When bad things happen in banking, limits on deposit insurance turn out to be meaningless.
This is no time for lectures on moral hazard, former US Treasury Secretary Lawrence Summers said ahead of the raft of US policy initiatives announced on Sunday to stabilize the financial system in the wake of the collapse of Silicon Valley Bank. Maybe, but might we at least be allowed a brief lament?
As it is, the sight of depositors being made whole will surely give larger bank customers comfort that they can put their cash in whatever lender is willing to give them the most favorable terms.
It provides a disincentive for both depositors and banks to be prudent. There’s no reward here for SVB customers who banked more carefully. The policymakers and economists will say the whole of society would have been way worse off if there was a banking crisis.
But what happens next time, especially if the next failure is bigger than SVB? Who will pick up the tab for a blanket emergency guarantee on uninsured deposits then?
There are no easy answers to how to properly insure bank deposits. As ever in a crisis, decisions have to be taken at speed and end up being made by comparing the consequences of the choices available. But once again, a cap on deposit insurance has been found to hold only until something bad happens.
Chris Hughes Bloomberg 13 mars 2023
Summers “I don’t think this is a time for moral-hazard lectures”
To shore up other banks the Fed is offering them support on strikingly generous terms.
Fed will offer loans up to the face value of the securities, which, for long-term bonds, can be more than 50% above the market value.
It is right that the Fed lends against good collateral to stop runs. But doing so on such benevolent terms is unnecessary, and subsidises banks’ shareholders. And though the Fed’s backstopping of the system will probably avert a banking meltdown, policymakers should never have got to a point where such extraordinary interventions were needed.
svb’s failure was so chaotic in part because it was exempt from too many rules designed to avert improvised bank rescues of the sort that the Fed has just engineered.
After the financial crisis, America’s Dodd-Frank Act required banks with more than $50bn in assets to follow a panoply of new rules, including that they plan for their own orderly resolution if they fail.
In 2018 and 2019, however, Congress and bank regulators watered down both the resolution planning and liquidity rules, particularly for banks with $100bn-250bn of assets, many of which had lobbied for lighter regulation.
There have never been bail-in plans for banks of svb’s size.
The Economist 13 March 2023
The obvious thing Congress could do is reverse the 2018 legislation that raised the balance-sheet size threshold where tougher rules kick in for banks that pose a systemic threat.
Had this limit not been increased, both SVB and Signature Bank, closed by New York regulators over the weekend, would have been subject to mandatory stress testing and rules designed to help banks survive sudden deposit outflows.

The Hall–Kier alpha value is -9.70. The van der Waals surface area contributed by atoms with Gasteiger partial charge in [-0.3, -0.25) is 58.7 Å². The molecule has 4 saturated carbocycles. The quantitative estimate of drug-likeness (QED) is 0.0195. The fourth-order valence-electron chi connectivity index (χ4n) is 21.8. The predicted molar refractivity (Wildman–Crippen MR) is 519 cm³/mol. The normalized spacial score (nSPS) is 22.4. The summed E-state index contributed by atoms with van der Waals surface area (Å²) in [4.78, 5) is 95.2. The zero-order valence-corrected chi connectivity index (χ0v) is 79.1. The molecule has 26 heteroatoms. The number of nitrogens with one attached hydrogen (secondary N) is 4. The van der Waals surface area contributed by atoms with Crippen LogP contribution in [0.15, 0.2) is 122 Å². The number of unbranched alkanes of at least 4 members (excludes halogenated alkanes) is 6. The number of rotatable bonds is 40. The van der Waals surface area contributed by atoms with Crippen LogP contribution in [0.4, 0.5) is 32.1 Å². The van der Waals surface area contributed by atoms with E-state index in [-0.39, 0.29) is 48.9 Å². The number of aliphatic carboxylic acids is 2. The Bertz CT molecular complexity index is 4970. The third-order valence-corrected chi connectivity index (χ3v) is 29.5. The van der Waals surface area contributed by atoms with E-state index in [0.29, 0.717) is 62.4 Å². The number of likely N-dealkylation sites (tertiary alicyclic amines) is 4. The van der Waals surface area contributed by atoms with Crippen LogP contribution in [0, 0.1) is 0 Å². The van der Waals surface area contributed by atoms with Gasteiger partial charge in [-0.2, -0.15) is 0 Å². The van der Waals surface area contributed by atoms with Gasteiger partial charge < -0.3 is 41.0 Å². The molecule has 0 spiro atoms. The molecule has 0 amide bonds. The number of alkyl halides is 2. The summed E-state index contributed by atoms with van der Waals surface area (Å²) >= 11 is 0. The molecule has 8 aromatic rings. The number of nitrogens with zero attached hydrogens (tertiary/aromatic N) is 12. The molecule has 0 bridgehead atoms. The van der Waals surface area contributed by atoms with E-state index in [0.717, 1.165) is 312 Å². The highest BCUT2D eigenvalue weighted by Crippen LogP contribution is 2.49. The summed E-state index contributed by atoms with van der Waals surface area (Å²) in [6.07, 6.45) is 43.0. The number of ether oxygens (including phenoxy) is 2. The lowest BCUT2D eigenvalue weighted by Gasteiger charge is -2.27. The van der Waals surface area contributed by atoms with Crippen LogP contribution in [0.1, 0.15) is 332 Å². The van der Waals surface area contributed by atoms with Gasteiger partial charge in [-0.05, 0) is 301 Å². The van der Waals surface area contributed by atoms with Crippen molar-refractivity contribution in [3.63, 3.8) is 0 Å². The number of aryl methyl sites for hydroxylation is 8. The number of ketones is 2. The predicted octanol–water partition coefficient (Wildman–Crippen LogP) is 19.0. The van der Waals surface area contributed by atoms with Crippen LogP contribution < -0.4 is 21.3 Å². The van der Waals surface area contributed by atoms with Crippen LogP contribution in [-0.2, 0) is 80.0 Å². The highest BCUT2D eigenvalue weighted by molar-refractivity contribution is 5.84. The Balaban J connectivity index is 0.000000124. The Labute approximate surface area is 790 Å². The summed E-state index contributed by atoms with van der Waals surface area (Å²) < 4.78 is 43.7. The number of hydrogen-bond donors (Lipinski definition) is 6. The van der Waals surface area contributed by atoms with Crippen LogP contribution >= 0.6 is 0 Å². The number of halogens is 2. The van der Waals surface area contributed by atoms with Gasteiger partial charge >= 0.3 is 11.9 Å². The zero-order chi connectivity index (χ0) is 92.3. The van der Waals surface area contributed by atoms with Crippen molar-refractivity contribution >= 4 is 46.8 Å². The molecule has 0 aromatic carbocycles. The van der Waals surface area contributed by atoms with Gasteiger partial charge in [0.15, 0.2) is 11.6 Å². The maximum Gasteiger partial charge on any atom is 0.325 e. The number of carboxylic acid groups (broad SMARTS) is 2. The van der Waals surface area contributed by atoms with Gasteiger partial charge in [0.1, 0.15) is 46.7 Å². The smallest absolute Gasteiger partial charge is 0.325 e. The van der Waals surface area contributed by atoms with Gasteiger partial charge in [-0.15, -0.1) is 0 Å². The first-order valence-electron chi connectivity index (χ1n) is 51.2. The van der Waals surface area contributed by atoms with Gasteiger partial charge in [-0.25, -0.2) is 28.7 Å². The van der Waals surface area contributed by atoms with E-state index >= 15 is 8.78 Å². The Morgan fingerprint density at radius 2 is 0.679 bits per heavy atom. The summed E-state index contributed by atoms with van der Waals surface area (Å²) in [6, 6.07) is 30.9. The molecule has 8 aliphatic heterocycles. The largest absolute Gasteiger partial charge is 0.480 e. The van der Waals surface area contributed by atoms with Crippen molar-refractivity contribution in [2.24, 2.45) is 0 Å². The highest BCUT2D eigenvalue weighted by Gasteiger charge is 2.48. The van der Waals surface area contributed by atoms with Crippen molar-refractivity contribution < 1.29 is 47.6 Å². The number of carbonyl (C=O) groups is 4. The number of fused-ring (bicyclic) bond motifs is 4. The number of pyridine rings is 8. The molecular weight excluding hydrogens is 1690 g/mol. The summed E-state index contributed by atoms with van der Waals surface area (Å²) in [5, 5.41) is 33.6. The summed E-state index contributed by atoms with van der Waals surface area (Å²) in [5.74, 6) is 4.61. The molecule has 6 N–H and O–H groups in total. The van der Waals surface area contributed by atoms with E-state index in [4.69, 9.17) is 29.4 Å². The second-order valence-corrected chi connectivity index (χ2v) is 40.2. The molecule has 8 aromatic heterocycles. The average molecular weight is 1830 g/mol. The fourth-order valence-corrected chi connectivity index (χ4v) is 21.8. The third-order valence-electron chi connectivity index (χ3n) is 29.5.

Paul J. Davies Bloomberg 14 mars 2023
Fed’s intervention in SVB collapse shows U.S. capitalism is ‘breaking down before our eyes’
“The U.S. is supposed to be a capitalist economy, and that’s breaking down before our eyes. There’s been a loss of financial discipline with the government bailing out depositors in full.”
“The regulator was the definition of being asleep at the wheel,” said Griffin.
“It would have been a great lesson in moral hazard,” he said. “Losses to depositors would have been immaterial, and it would have driven home the point that risk management is essential.”
He added: “We’re at full employment, credit losses have been minimal, and bank balance sheets are at their strongest ever. We can address the issue of moral hazard from a position of strength.”
Ken Griffin, founder of hedge fund titan of Citadel, MarketWatch 14 March 2023
Bank living wills ensure no bank’s failure can create systemic collapses
The main problem is that the Fed has not moved with alacrity to implement fully key provisions of the Dodd-Frank financial reforms, which were passed in 2010.
For example, the Dodd-Frank legislation specifies that all large financial institutions should draw up meaningful “living wills” – specifying how they could be allowed to fail, unencumbered by any kind of bailout, if they again became insolvent.
Creating such living wills is not an option; it is a requirement of the law. Yet, in a recent speech that reviewed the landscape of financial reform, Fed Vice Chairman Stanley Fischer skipped over the requirement almost completely.
Fischer appears to prefer to rely on the resolution powers of the Federal Deposit Insurance Corporation, which is empowered to takeover failing financial institutions, with the expectation that it will impose losses on creditors in such a way that will not cause global panic. (I am on the FDIC’s systemic resolution advisory committee, but I am not responsible for the agency’s plans or potential actions.)
Simon Johnson Project Syndicate 22 July 2014
Simon Johnson, a former chief economist at the International Monetary Fund, is a professor at MIT’s Sloan School of Management and a co-chair of the COVID-19 Policy Alliance. He is the co-author (with Daron Acemoglu) of the forthcoming Power and Progress: Our Thousand-Year Struggle Over Technology and Prosperity (PublicAffairs, May 2023).
RE: I found this article today 14 March via
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